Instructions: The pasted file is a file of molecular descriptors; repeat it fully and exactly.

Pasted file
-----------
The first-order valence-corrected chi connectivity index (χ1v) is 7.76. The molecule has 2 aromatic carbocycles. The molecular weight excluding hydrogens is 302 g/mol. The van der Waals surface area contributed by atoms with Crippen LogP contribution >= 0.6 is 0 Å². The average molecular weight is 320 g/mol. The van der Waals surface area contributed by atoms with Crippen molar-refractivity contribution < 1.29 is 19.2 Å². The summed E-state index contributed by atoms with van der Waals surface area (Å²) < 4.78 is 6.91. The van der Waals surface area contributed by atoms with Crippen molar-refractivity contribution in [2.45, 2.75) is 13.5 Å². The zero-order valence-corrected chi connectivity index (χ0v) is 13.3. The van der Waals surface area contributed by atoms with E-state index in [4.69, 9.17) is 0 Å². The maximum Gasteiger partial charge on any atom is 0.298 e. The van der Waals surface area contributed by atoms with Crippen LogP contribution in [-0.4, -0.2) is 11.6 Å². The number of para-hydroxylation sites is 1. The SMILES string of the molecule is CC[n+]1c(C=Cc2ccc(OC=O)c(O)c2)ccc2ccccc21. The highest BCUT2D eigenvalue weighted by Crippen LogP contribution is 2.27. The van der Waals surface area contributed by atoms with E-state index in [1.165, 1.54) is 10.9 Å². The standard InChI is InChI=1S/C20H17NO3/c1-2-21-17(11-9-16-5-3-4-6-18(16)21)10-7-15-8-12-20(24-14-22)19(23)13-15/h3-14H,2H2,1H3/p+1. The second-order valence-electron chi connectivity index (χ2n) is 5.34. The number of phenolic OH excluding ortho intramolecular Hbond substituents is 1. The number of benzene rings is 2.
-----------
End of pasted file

The first-order valence-corrected chi connectivity index (χ1v) is 7.76. The molecule has 2 aromatic carbocycles. The molecular weight excluding hydrogens is 302 g/mol. The van der Waals surface area contributed by atoms with Crippen LogP contribution >= 0.6 is 0 Å². The average molecular weight is 320 g/mol. The van der Waals surface area contributed by atoms with Crippen molar-refractivity contribution < 1.29 is 19.2 Å². The summed E-state index contributed by atoms with van der Waals surface area (Å²) < 4.78 is 6.91. The van der Waals surface area contributed by atoms with Crippen molar-refractivity contribution in [2.45, 2.75) is 13.5 Å². The zero-order valence-corrected chi connectivity index (χ0v) is 13.3. The van der Waals surface area contributed by atoms with E-state index in [4.69, 9.17) is 0 Å². The maximum Gasteiger partial charge on any atom is 0.298 e. The van der Waals surface area contributed by atoms with Crippen LogP contribution in [-0.4, -0.2) is 11.6 Å². The number of para-hydroxylation sites is 1. The SMILES string of the molecule is CC[n+]1c(C=Cc2ccc(OC=O)c(O)c2)ccc2ccccc21. The highest BCUT2D eigenvalue weighted by Crippen LogP contribution is 2.27. The van der Waals surface area contributed by atoms with E-state index in [1.165, 1.54) is 10.9 Å². The standard InChI is InChI=1S/C20H17NO3/c1-2-21-17(11-9-16-5-3-4-6-18(16)21)10-7-15-8-12-20(24-14-22)19(23)13-15/h3-14H,2H2,1H3/p+1. The second-order valence-electron chi connectivity index (χ2n) is 5.34. The number of phenolic OH excluding ortho intramolecular Hbond substituents is 1. The number of benzene rings is 2.